Sunday, December 05, 2010

The Past and the Future in Several Vintage American Films

I watched two old movies this weekend, one of which was a true classic, and the other not so much.

First, I went to a showing of The Wizard of Oz at a vintage local theater. The "big screen" makes a big difference. It was the first time in quite a while that I've been out to the movies, and I half-expected to look up and see the beams of light from the projector piercing the darkness above our heads, and even to hear the faint humm of the projector itself. I guess I'm the type of guy who misses that sort of thing.

The other old movie I watched this weekend (at home on dvd) was The Egg and I (1947), one of those utterly silly movies that is nevertheless interesting as a marker of its period.

Movies in the 30s and 40s often displayed a naive World-of-Tomorrow confidence about the future with alls its marvelous gadgetry and convenience. But at the same time there is often a somewhat contradictory longing for the idealized American past and/or the simple life. In the 1930s, the nostalgic longing for the past was a more likely theme, with movies often revealing a simmering discontent with the trend-lines into the future. On the other hand, in the post-war 40s the balance shifted toward the idealization of the future. Optimism about technology and economies of scale carry the day. Wizard, made in the tenth year of the depression and in the same year as the Nazi invasion of Poland, is really all about that longing for a simpler past, while (to take a seasonal example) It's a Wonderful Life (1946) in the end seems to imagine that in suburbia (the preeminent post-war idyll) these two contradictory longings will be perfectly reconciled. Family will be preserved, there will be harmony in diversity, the personal will win out over the impersonal.

In The Egg and I a city couple attempts to find happiness in country living (on a chicken farm), very much along the lines of the 60s TV show Green Acres. The farmhouse is a broken-down shack, with no indoor plumbing and a seriously leaky roof. The movie is very silly and full of more or less egregious stereotypes, of course. Produced in the optimistic post-war era (like It's a Wonderful Life), the longing for the pre-convenient simple life is here treated as noble yet unrealistic, and in the end (after some bizarre plot-twisting) the couple winds up with a chicken farm, yes, but also a beautiful modern home with all the desired conveniences. There, a happy ending!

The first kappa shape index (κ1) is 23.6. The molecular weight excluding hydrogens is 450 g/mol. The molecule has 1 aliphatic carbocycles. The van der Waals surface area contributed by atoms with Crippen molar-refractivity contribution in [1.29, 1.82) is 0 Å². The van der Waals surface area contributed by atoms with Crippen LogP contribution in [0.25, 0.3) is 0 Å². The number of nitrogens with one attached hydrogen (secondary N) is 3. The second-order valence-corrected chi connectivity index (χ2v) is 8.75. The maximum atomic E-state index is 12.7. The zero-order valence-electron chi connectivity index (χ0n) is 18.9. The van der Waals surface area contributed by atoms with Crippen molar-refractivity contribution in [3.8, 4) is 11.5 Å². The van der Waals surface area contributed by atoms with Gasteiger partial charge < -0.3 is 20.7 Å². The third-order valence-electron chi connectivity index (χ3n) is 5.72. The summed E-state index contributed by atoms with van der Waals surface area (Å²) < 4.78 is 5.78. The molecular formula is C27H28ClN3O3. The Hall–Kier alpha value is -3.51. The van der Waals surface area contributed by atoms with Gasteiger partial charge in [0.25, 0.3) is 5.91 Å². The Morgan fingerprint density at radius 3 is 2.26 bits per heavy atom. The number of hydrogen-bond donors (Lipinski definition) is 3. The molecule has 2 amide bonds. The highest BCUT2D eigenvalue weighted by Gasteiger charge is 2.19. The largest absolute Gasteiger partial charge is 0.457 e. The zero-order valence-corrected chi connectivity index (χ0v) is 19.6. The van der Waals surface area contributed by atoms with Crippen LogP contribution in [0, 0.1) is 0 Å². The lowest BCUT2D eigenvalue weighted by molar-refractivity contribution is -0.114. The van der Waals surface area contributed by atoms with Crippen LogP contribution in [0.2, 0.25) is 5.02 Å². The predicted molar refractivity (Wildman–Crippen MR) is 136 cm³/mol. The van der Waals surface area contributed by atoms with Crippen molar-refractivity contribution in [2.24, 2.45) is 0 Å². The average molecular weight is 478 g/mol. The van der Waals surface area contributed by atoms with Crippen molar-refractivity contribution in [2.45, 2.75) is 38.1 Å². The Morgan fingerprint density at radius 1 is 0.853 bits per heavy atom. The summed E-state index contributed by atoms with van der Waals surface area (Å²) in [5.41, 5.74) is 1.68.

Well, it wasn't the way of Hollywood in those days (the post-war 40s) to harbor reservations about modernity, which is one of the reasons, it seems to me, that the films of that decade are shallower than those of the 30s. In Wizard (1939) those reservations form a strong undercurrent. See also Make Way for Tomorrow (1937) and You Can't Take It with You (1938) for two films of the 30s in which those reservations are clearly on display.

3 comments:

Erin Hope said...

i just saw 'it's a wonderful life' for the first time last night.

Bob said...

Wow, first time! I've seen it maybe 20 times. To tell you the truth, I finally got tired of it, and haven't watched it in a few years. If you liked it, I've got a better one for you to try: You Can't Take it with You. Also Jimmy Stewart, but eight years earlier. I think it's one of the best movies ever made, says everything Wonderful Life says, but better.

Erin Hope said...

yeah, I don't know how I made it 25 years without seeing it when I'd always heard of it, just never actually seen it.
I'll check the other one out. thanks!